Vice President Joe Biden came out swinging in a strongly-worded statement late on Monday regarding the preemptive strike of 47 Republican senators against a potential nuclear deal with Iran.
"This is no way to make America safer or stronger."'
The GOP lawmakers all signed onto a letter released Monday saying their would reject any diplomatic agreement reached between the Obama administration and Iran’s supreme leader, Ayatollah Ali Khamenei. “The next president could revoke such an executive agreement with the stroke of a pen and future Congresses could modify the terms of the agreement at any time,” they wrote.
Biden, who prior to getting elected vice president served over three decades in the Senate, said he was deeply offended by the stance some of his former colleagues took. "The letter sent on March 9th by forty-seven Republican Senators to the Islamic Republic of Iran, expressly designed to undercut a sitting president in the midst of sensitive international negotiations, is beneath the dignity of an institution I revere," he said in a statement late on Monday.
The vice president's statement echoed similar sentiments expressed by White House Press Secretary Josh Earnest during a press briefing on Monday. He described the letter “as the continuation of a partisan strategy to undermine the president’s ability to conduct foreign policy and advance our national security interests around the globe.”
“The rush to war or at least the rush to the military option that many Republicans are advocating is not at all in the best interest of the United States,” he also told reporters.
"This letter sends a highly misleading signal to friend and foe alike that that our Commander-in-Chief cannot deliver on America's commitments-a message that is as false as it is dangerous."'
Still, for Biden, this was personal. He wrote, "This letter, in the guise of a constitutional lesson, ignores two centuries of precedent and threatens to undermine the ability of any future American president, whether Democrat or Republican, to negotiate with other nations on behalf of the United States."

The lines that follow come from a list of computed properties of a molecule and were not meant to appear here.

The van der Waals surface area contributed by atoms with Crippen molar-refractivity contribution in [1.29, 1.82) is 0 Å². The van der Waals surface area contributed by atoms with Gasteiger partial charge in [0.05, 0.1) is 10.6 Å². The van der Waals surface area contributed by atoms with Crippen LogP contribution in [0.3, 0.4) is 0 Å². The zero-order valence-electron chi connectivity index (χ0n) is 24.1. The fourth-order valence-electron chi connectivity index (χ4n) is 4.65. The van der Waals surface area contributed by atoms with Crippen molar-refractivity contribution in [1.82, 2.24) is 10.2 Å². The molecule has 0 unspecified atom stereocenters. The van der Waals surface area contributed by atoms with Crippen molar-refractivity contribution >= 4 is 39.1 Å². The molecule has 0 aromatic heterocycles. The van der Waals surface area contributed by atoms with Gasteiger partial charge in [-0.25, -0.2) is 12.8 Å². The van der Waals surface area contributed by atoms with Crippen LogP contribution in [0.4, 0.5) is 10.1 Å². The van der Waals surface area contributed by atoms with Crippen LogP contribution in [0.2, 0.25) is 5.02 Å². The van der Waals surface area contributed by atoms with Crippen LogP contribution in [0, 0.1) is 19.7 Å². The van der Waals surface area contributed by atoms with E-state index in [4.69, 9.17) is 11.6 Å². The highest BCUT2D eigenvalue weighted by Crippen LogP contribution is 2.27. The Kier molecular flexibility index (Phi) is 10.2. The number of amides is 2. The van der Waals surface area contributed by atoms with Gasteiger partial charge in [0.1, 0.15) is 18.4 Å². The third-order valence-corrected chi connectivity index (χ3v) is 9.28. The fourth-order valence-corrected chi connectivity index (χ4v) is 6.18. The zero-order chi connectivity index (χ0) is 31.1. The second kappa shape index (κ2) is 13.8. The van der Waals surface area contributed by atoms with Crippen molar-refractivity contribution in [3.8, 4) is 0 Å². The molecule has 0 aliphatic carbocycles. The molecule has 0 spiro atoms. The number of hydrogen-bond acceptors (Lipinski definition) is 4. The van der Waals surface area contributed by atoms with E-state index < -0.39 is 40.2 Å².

"Honorable people can disagree over policy. But this is no way to make America safer or stronger," he added.
Other senators who signed on included Majority Leader Mitch McConnell, and presidential hopefuls Ted Cruz of Texas and Rand Paul of Kentucky.
Only seven Senate Republicans decided not to sign the document, including Lamar Alexander, Dan Coats, Thad Cochran, Susan Collins, Bob Corker, Jeff Flake, and Lisa Murkowski.
"In thirty-six years in the United States Senate, I cannot recall another instance in which Senators wrote directly to advise another country-much less a longtime foreign adversary -- that the president does not have the constitutional authority to reach a meaningful understanding with them," Biden wrote. "This letter sends a highly misleading signal to friend and foe alike that that our Commander-in-Chief cannot deliver on America's commitments-a message that is as false as it is dangerous."
He added: "The decision to undercut our president and circumvent our constitutional system offends me as a matter of principle. As a matter of policy, the letter and its authors have also offered no viable alternative to the diplomatic resolution with Iran that their letter seeks to undermine."
Additional reporting by Michele Richinick